Certain transporters promote permeation of trehalose across cellular membranes. As examples, MalEFGK2 (TC: 3.A.1.1) for archaea and bacteria (15) and MAL11/AGT1 (TC: 2.A.1.1.11) for yeast (1618) are active sugar transporters requiring either ATP hydrolysis or a favorable membrane potential for transport (15, 16, 18). Substrate selectivity of these transporters is relatively broad and includes α-glucosides such as trehalose, sucrose [β-d-fructofuranosyl-α-d-glucopyranoside, Fruf(β2–1α)Glc], and maltose [4-O-α-d-glucopyranosyl-1-α-d-glucose, Glc(α1–4)Glc] (15, 17). To our knowledge, these transporters have not been used for practical applications because it is difficult to coordinately express the four different genes needed for MalEFGK2, and the optimum pH for MAL11/AGT1 is acidic rather than neutral. For both transporters, the direction of trehalose transport is only inward. However, we reasoned that facilitated sugar transporters might solve these problems. The facilitated glucose transporter (GLUT)/SLC2A family of facilitated glucose transporters allows glucose to cross the cell membrane (19, 20). This transport is bidirectional between the external environment and cytosol, is governed by a single gene product, and is independent of pH and membrane potential (19, 20). We are not aware of any previous reports of a facilitated trehalose-specific transporter.

Trehalose is the major hemolymph sugar in most insects. It is predominantly synthesized in the fat body and released into the hemolymph (21). Although 44 homologues containing a sugar transporter motif exist in Drosophila melanogaster, according to the protein family database (Pfam; www.sangar.ac.uk/Software/Pfam/), thus far no trehalose transporter has been identified because it is not possible to estimate the substrate specificity from the primary structure alone.

Larvae of the sleeping chironomid, Polypedilum vanderplanki, a temporary rock pool dweller, undergo complete dehydration during dry periods followed by rehydration and resumption of activity when moisture is available. This biological state of tolerance to extreme desiccation is referred to as “cryptobiosis” or “anhydrobiosis” (22). During desiccation or salt stress, larvae accumulate ≤20% of their dry mass as trehalose (2325). These observations indicate strongly that trehalose transporter genes must be highly expressed in the fat body and that it should be feasible to isolate trehalose transporter genes from P. vanderplanki larvae.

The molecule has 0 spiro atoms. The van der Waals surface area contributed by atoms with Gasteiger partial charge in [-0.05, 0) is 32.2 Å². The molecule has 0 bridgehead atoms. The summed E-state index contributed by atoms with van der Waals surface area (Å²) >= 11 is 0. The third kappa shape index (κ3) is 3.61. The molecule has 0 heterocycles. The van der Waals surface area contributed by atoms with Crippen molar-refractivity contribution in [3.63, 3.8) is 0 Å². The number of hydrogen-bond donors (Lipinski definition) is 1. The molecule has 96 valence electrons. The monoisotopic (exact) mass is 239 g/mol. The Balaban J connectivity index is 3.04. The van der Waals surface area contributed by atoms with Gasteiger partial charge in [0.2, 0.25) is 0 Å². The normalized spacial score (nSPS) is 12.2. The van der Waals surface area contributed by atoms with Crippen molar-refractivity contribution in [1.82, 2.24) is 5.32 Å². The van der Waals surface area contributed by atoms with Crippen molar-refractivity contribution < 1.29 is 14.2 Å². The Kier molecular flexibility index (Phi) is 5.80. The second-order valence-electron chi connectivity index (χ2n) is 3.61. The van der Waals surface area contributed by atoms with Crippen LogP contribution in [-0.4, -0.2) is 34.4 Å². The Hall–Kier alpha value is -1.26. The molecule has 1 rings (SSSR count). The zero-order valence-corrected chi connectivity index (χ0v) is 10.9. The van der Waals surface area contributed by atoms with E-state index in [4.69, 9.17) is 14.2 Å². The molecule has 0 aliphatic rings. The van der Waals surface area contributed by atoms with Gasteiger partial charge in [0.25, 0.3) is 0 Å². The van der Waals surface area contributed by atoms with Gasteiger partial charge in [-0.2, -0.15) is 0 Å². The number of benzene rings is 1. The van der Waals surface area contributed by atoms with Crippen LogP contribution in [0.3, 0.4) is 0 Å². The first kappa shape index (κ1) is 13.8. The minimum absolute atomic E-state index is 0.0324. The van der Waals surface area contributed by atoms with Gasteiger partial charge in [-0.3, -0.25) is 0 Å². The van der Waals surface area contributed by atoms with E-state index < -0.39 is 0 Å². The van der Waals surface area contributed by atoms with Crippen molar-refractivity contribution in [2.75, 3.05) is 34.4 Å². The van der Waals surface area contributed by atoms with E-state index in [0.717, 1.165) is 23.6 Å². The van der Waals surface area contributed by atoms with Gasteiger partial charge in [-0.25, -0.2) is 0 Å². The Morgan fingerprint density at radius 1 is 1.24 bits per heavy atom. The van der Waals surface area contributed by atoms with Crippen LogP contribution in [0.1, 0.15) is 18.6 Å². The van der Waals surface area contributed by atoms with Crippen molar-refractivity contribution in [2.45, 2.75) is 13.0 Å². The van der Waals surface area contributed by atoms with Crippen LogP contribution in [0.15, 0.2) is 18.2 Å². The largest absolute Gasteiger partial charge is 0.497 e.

In this article, we report the cloning of a gene (Tret1) from P. vanderplanki that encodes a high-capacity facilitated trehalose transporter [trehalose transporter 1 (TRET1)], and we describe its biochemical properties. Because TRET1 is highly specific for trehalose, it provides a simple and specific way to introduce trehalose into a variety of cells.


Molecular Cloning of the Tret1 Gene from P. vanderplanki.

Candidates for trehalose transporter genes were identified in our original P. vanderplanki EST (Pv-EST) database by using total RNA from larvae desiccated for 0, 12, or 36 h (26). We then identified a subset of six EST clones that form a single cluster annotated as a sugar transporter [supporting information (SI) Fig. 8A]. Based on these data and followed by 5′- and 3′-RACE, we obtained full-length cDNA (≈2.3 kb) designated as Tret1 of which a single ORF encodes a 55-kDa protein of 504 aa (SI Fig. 8A). TRET1 has a domain for sugar (and other) transport (Pfam accession no. PF00083) located at amino acid residues 46 and 484 (SI Fig. 8B), for which the E value was 2.8e-97. The family of sugar (and other) transporters contains the GLUT/SLC2A family and belongs to the major facilitator superfamily (MFS). From the prediction of secondary structure of membrane proteins using SOSUI analysis, TRET1 is thought to form a 12-transmembrane structure (SI Fig. 8C), which is typical for the MFS. An additional site for N-linked glycosylation is located in the first loop at position 73 of TRET1 (SI Fig. 8C), suggesting that the loop is extracellular. TRET1, however, showed low homology with the GLUT/SLC2A family; the highest score was 35.6% identity with the GLUT8/SLC2A8 protein, indicating that TRET1 is a new member of MFS.